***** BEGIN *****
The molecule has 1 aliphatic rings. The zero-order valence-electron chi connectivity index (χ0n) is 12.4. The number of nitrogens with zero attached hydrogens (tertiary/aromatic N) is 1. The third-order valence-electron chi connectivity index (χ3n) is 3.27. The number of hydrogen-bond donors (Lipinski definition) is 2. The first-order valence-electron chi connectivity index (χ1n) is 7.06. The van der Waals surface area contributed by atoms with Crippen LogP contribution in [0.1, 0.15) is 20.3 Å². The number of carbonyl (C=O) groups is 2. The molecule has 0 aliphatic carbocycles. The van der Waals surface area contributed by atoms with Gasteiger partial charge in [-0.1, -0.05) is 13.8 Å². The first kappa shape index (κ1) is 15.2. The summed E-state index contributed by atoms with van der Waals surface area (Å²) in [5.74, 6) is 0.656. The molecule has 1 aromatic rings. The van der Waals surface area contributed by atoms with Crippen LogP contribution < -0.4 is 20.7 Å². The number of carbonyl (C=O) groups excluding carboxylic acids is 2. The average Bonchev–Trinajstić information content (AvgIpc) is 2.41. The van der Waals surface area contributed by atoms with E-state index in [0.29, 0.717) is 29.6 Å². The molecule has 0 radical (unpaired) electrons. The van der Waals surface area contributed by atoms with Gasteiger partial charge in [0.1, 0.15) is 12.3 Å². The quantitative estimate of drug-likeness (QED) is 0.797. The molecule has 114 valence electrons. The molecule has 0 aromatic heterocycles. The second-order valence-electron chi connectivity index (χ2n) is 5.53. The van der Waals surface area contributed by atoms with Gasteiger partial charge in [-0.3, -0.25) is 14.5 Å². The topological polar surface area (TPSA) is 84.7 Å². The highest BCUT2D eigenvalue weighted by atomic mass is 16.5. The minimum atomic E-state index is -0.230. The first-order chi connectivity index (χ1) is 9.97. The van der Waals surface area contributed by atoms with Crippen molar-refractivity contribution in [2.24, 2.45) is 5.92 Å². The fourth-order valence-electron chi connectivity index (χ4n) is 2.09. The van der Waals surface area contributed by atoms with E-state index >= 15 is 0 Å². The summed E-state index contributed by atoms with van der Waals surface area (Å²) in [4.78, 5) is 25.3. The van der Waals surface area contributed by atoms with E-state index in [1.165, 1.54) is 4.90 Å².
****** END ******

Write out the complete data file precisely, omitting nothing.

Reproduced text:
The molecule has 1 aliphatic rings. The zero-order valence-electron chi connectivity index (χ0n) is 12.4. The number of nitrogens with zero attached hydrogens (tertiary/aromatic N) is 1. The third-order valence-electron chi connectivity index (χ3n) is 3.27. The number of hydrogen-bond donors (Lipinski definition) is 2. The first-order valence-electron chi connectivity index (χ1n) is 7.06. The van der Waals surface area contributed by atoms with Crippen LogP contribution in [0.1, 0.15) is 20.3 Å². The number of carbonyl (C=O) groups is 2. The molecule has 0 aliphatic carbocycles. The van der Waals surface area contributed by atoms with Gasteiger partial charge in [-0.1, -0.05) is 13.8 Å². The first kappa shape index (κ1) is 15.2. The summed E-state index contributed by atoms with van der Waals surface area (Å²) in [5.74, 6) is 0.656. The molecule has 1 aromatic rings. The van der Waals surface area contributed by atoms with Crippen LogP contribution < -0.4 is 20.7 Å². The number of carbonyl (C=O) groups excluding carboxylic acids is 2. The average Bonchev–Trinajstić information content (AvgIpc) is 2.41. The van der Waals surface area contributed by atoms with E-state index in [0.29, 0.717) is 29.6 Å². The molecule has 0 radical (unpaired) electrons. The van der Waals surface area contributed by atoms with Gasteiger partial charge in [0.1, 0.15) is 12.3 Å². The quantitative estimate of drug-likeness (QED) is 0.797. The molecule has 114 valence electrons. The molecule has 0 aromatic heterocycles. The second-order valence-electron chi connectivity index (χ2n) is 5.53. The van der Waals surface area contributed by atoms with Gasteiger partial charge in [-0.3, -0.25) is 14.5 Å². The topological polar surface area (TPSA) is 84.7 Å². The highest BCUT2D eigenvalue weighted by atomic mass is 16.5. The minimum atomic E-state index is -0.230. The first-order chi connectivity index (χ1) is 9.97. The van der Waals surface area contributed by atoms with Crippen molar-refractivity contribution in [2.24, 2.45) is 5.92 Å². The fourth-order valence-electron chi connectivity index (χ4n) is 2.09. The van der Waals surface area contributed by atoms with E-state index >= 15 is 0 Å². The summed E-state index contributed by atoms with van der Waals surface area (Å²) in [4.78, 5) is 25.3. The van der Waals surface area contributed by atoms with E-state index in [1.165, 1.54) is 4.90 Å².